3. Place the dough in a warm spot, covered, till it doubles in volume. This could take about an hour and half. When the dough has doubled, punch it down and leave it to rise for another 30 mins.

Assemble & bake
1. Line two baking sheets with baking parchment.
2. Use the dough scraper or a knife to divide the dough into 16 equal parts. Divide the chilled custard cream into 16 equal portions using an ice cream scoop.
3. Now take a portion of the dough and roll it into a smooth ball and stretch and flatten it slightly, big enough to place the scoop of custard in the middle. You can place the flattened dough over your 1/4 cup measure to make things easy for you.
4. Now place the custard scoop in the centre of the dough and carefully pull the edges together and seal them.
5. Place the buns seam side down on the baking sheets and cover with cling film/plastic wrap and allow to rise for another 30-40 mins.
6. Preheat oven to 175 degrees C and brush the top of the buns with the egg wash.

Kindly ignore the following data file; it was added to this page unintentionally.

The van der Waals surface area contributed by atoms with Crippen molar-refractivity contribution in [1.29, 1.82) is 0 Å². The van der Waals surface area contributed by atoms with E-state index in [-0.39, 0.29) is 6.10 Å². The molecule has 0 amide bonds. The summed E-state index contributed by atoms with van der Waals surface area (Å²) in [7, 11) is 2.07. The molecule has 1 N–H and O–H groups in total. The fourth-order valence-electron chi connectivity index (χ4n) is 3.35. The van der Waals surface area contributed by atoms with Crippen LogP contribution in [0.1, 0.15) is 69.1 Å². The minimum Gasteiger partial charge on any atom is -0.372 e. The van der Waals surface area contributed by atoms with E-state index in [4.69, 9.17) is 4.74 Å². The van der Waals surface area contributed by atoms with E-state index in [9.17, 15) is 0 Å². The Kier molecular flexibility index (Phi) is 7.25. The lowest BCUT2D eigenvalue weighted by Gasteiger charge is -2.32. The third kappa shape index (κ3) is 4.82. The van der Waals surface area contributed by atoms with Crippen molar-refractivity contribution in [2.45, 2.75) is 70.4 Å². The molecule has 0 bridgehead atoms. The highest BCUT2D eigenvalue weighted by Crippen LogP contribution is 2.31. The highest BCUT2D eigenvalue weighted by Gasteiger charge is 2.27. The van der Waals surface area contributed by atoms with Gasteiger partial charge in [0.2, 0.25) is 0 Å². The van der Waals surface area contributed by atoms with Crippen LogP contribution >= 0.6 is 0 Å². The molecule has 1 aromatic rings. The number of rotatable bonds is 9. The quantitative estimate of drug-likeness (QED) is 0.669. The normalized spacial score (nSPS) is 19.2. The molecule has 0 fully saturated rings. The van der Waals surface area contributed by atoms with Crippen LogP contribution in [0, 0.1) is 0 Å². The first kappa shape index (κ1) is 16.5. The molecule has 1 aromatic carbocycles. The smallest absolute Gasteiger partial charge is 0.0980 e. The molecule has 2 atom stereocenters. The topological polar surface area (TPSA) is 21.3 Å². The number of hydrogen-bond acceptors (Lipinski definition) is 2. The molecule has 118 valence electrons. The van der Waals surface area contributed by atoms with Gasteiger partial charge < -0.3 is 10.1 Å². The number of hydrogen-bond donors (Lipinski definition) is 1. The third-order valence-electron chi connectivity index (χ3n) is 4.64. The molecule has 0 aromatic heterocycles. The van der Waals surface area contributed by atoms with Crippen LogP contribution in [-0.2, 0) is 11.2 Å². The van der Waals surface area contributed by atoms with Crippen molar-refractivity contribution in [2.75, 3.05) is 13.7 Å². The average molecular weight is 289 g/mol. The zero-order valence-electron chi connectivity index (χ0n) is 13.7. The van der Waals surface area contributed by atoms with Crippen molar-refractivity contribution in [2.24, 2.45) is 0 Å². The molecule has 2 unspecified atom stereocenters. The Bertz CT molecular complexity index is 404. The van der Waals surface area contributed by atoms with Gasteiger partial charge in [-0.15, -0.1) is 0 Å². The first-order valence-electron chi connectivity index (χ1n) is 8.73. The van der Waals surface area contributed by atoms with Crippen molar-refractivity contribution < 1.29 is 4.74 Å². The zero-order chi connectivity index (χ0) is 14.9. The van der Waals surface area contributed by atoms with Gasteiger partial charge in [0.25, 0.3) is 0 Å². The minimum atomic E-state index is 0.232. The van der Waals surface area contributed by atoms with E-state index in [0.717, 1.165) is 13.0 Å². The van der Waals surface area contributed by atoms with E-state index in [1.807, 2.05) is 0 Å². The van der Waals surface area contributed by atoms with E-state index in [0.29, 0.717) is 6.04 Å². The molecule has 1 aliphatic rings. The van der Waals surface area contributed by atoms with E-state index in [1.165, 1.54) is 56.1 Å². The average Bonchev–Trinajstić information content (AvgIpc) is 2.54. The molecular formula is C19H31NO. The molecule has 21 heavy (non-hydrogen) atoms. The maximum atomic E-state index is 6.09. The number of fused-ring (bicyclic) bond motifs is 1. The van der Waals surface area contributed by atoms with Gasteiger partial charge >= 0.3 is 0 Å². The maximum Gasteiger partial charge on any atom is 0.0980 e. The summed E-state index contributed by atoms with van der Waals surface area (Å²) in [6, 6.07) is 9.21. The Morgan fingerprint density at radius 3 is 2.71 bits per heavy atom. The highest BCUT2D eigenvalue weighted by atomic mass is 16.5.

7. Bake for approx 12-15 mins or till the buns turn golden on top.
8. Remove and cool thoroughly. Store in the refrigerator for upto 2 days. Do check for spoilage (as custard may go bad) after 2 days.

1. Try and make the custard much in advance, perhaps the previous night if you intend making the buns the next morning. It will save you a lot of work and also give the custard enough time to chill and firm up to be scooped up with an ice cream scoop.
2. The longer you cool the tangzhong the better it is for the dough.
3. If you have a stand mixer (like KitchenAid or Kenwood) with a dough hook, use that. Just place all the ingredients in the bowl of the food processor and turn the machine on a slow speed for 10 minutes or till you get a smooth dough. If you have a bread machine, follow the instructions on the manual.
4. If you are hard pressed for time you can make the dough in advance and freeze it. Just thaw it on the counter and allow to rise for at least an hour before you are ready to bake.

Recipe for the dough adapted from and recipe for the custard adapted from

#BreadBakers is a group of bread loving bakers who get together once a month to bake bread with a common ingredient or theme. You can see all our of lovely bread by following our Pinterest board right here. Links are also updated after each event on the BreadBakers home page. We take turns hosting each month and choosing the theme/ingredient. If you are a food blogger and would like to join us, just send an email with your blog URL to Stacy at

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Savory Breads